02. Metallica – Ride The Lightning – not my first Metallica album – that was And Justice For All, arguably more influential because it helped get me into metal. But then I got Kill ‘Em All, and liked it better than Justice, listening to it about 400 times in high school. Ultimately, however, I decided on Ride The Lightning as my favorite Metallica album, and this hasn’t changed in 10 or 15 years. This is the only Metallica album that I would still consider listening straight through in sequential, today. Metallica themselves can fuck off and die in 2009; they should be burned on the high alter of hypocrisy.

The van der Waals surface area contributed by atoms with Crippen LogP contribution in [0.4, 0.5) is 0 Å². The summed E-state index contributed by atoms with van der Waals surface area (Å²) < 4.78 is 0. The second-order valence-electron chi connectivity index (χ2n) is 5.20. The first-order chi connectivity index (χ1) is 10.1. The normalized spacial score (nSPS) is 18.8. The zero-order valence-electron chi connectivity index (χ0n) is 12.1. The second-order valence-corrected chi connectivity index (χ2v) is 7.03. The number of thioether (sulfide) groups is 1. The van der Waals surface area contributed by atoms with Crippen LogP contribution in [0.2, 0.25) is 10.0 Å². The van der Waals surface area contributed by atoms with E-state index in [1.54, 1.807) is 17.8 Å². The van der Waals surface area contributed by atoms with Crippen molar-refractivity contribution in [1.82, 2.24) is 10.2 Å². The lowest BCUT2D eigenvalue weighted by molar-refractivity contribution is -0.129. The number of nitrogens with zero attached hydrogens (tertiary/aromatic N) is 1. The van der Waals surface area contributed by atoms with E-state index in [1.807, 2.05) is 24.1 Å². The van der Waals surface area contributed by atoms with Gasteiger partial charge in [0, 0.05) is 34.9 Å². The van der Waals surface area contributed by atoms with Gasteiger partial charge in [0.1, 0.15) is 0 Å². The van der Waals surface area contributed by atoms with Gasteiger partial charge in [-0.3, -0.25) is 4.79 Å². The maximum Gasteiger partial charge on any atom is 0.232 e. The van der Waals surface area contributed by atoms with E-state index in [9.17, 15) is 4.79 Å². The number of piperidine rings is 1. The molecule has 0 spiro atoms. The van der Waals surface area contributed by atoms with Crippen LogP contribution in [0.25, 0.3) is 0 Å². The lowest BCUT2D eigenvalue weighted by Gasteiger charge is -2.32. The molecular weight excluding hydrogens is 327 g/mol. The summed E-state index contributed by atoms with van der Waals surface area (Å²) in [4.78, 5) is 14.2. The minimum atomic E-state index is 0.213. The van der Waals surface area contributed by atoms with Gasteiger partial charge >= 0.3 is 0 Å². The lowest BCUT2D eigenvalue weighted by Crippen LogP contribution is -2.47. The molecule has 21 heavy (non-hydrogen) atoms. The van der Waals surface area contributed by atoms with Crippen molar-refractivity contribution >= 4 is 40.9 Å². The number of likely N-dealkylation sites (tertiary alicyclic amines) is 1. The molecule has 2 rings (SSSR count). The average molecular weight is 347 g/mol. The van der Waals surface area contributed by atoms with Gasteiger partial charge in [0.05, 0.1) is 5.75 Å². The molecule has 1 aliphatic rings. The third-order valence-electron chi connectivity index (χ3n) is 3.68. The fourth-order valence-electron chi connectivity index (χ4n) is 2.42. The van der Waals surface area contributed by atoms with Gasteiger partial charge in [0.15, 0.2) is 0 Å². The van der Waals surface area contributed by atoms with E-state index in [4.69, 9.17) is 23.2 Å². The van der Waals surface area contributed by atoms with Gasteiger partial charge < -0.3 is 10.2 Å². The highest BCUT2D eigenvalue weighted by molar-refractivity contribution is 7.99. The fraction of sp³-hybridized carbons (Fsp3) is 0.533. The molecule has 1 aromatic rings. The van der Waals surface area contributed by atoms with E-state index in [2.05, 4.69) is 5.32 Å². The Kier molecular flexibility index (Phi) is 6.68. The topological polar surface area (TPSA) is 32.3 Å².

03. Megadeth – So Far, So Good… So What? – Along with Metallica‘s And Justice For All, and Megadeth‘s 2nd album Peace Sells…But Who’s Buying?, this was one of the 3 albums that got me into thrash metal and metal in general (or speedmetal, as we called it back then). I started with Guns N’ Roses, moved on to Metallica & Megadeth, and progressed into Slayer, Anthrax, Testament, Kreator, Coroner, etc. This was also my introduction to the Sex Pistols, as Dave Mustaine‘s cover of “Anarchy In The UK” (retitled “Anarchy In The USA”) made me realize that Sex Pistols are a band I need to get into someday. (It took me until college to get around to this.)